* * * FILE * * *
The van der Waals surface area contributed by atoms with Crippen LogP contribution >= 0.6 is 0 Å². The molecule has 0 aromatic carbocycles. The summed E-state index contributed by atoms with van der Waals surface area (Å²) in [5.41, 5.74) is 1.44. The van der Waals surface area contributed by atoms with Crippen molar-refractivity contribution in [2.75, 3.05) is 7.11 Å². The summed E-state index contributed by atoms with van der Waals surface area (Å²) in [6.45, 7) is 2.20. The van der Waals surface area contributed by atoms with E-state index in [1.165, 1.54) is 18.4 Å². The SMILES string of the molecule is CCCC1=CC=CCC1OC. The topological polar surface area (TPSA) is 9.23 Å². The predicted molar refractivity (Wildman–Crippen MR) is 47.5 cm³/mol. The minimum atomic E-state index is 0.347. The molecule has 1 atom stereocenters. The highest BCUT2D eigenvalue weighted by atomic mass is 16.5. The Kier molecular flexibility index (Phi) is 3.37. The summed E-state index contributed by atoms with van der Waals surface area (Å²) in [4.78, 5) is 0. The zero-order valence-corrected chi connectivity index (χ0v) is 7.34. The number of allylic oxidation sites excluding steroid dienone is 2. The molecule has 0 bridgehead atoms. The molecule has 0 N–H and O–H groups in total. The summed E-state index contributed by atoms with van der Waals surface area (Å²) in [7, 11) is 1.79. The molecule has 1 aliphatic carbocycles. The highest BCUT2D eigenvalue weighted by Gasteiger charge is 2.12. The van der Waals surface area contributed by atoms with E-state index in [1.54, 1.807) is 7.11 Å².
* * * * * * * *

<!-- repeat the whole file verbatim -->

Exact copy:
The van der Waals surface area contributed by atoms with Crippen LogP contribution >= 0.6 is 0 Å². The molecule has 0 aromatic carbocycles. The summed E-state index contributed by atoms with van der Waals surface area (Å²) in [5.41, 5.74) is 1.44. The van der Waals surface area contributed by atoms with Crippen molar-refractivity contribution in [2.75, 3.05) is 7.11 Å². The summed E-state index contributed by atoms with van der Waals surface area (Å²) in [6.45, 7) is 2.20. The van der Waals surface area contributed by atoms with E-state index in [1.165, 1.54) is 18.4 Å². The SMILES string of the molecule is CCCC1=CC=CCC1OC. The topological polar surface area (TPSA) is 9.23 Å². The predicted molar refractivity (Wildman–Crippen MR) is 47.5 cm³/mol. The minimum atomic E-state index is 0.347. The molecule has 1 atom stereocenters. The highest BCUT2D eigenvalue weighted by atomic mass is 16.5. The Kier molecular flexibility index (Phi) is 3.37. The summed E-state index contributed by atoms with van der Waals surface area (Å²) in [4.78, 5) is 0. The zero-order valence-corrected chi connectivity index (χ0v) is 7.34. The number of allylic oxidation sites excluding steroid dienone is 2. The molecule has 0 bridgehead atoms. The molecule has 0 N–H and O–H groups in total. The summed E-state index contributed by atoms with van der Waals surface area (Å²) in [7, 11) is 1.79. The molecule has 1 aliphatic carbocycles. The highest BCUT2D eigenvalue weighted by Gasteiger charge is 2.12. The van der Waals surface area contributed by atoms with E-state index in [1.54, 1.807) is 7.11 Å².